Article Text

Download PDFPDF

Who actually receives cell phone use while driving citations and how much are these laws enforced among states? A descriptive, cross-sectional study
  1. Toni M Rudisill1,
  2. Motao Zhu1,2
  1. 1Injury Control Research Center, West Virginia University, Morgantown, West Virginia, USA
  2. 2Department of Epidemiology, West Virginia University, Morgantown, West Virginia, USA
  1. Correspondence to Dr Motao Zhu; mozhu{at}hsc.wvu.edu

Abstract

Objectives While numerous cell phone use while driving laws have been passed among states, little information exists regarding who gets cited for these traffic infractions and how much these laws are enforced at the state-level within the USA.

Design Cross-sectional, descriptive study.

Setting 14 states and the District of Columbia.

Participants Those receiving cell phone use while driving citations within included states from 2007 to 2013.

Primary outcome Demographic characteristics of cited drivers were assessed. Rates of infractions per 100 000 licensed in-state drivers per year for various cell phone use while driving violations were calculated.

Results Drivers were cited for hand-held use violations (n=2.5 million) more than texting (n=14 682) or young driver all cell phone bans (n=342). Among states that provided data for all traffic violations, cell phone use while driving citations comprised 1% of all written citations. Regardless of ban type, males (68.2%) were cited more frequently than females. Drivers 25–64 years of age (90.8%) were more likely to be cited for hand-held phone use. The average yearly rate of infractions per 100 000 licensed in-state drivers from 2010–2013 was 5.8 for texting bans, 2607 for hand-held bans, and 9954 for any traffic violation.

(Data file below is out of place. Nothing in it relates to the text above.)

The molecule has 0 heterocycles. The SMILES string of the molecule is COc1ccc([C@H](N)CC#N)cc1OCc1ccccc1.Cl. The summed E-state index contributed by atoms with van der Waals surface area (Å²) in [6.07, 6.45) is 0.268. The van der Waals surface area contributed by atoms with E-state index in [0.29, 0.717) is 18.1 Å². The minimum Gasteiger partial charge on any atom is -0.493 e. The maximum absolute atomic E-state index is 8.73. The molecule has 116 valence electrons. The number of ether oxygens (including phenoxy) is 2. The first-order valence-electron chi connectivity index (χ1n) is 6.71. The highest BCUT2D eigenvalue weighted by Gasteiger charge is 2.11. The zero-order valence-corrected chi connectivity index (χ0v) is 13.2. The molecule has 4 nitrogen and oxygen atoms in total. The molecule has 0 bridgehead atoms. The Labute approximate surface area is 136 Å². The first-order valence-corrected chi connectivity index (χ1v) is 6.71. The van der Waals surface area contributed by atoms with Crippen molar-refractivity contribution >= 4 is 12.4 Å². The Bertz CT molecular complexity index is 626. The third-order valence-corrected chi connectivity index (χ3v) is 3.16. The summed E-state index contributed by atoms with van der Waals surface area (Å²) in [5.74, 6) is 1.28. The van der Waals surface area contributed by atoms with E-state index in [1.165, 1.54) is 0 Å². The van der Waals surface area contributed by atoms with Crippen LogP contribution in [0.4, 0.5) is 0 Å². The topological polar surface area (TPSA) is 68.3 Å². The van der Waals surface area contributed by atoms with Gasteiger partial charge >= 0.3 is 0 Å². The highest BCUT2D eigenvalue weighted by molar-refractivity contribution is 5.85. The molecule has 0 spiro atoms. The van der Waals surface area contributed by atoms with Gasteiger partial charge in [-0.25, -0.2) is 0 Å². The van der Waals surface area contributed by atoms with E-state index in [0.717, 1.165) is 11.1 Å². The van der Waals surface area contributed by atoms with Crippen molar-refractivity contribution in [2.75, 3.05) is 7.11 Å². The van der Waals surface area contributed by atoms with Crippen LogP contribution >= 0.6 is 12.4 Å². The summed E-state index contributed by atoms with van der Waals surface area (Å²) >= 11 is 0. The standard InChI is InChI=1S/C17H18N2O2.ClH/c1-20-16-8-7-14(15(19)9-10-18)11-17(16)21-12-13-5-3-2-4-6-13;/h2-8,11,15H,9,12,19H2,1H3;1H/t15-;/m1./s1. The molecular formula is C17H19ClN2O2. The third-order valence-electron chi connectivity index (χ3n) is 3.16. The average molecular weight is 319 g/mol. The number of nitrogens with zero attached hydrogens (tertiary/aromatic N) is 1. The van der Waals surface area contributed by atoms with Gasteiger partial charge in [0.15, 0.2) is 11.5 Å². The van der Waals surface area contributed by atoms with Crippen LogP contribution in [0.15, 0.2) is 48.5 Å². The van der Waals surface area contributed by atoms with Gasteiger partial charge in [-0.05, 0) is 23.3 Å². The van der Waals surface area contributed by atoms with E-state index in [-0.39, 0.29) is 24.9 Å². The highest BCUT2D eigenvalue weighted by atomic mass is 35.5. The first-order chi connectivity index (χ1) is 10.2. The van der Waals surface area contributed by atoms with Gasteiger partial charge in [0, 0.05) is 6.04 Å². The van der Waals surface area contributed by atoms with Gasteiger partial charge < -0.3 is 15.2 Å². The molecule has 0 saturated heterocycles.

Conclusions Among cited drivers, age and sex differences existed by the type of ban violated. State-level enforcement appeared sparse. Due to the potential serious consequences of cell phone use while driving in the USA, more enforcement and targeted public safety campaigns are likely needed.

  • ACCIDENT & EMERGENCY MEDICINE
  • LAW (see Medical Law)
  • PUBLIC HEALTH

This is an Open Access article distributed in accordance with the Creative Commons Attribution Non Commercial (CC BY-NC 4.0) license, which permits others to distribute, remix, adapt, build upon this work non-commercially, and license their derivative works on different terms, provided the original work is properly cited and the use is non-commercial. See: http://creativecommons.org/licenses/by-nc/4.0/

Statistics from Altmetric.com

Request Permissions

If you wish to reuse any or all of this article please use the link below which will take you to the Copyright Clearance Center’s RightsLink service. You will be able to get a quick price and instant permission to reuse the content in many different ways.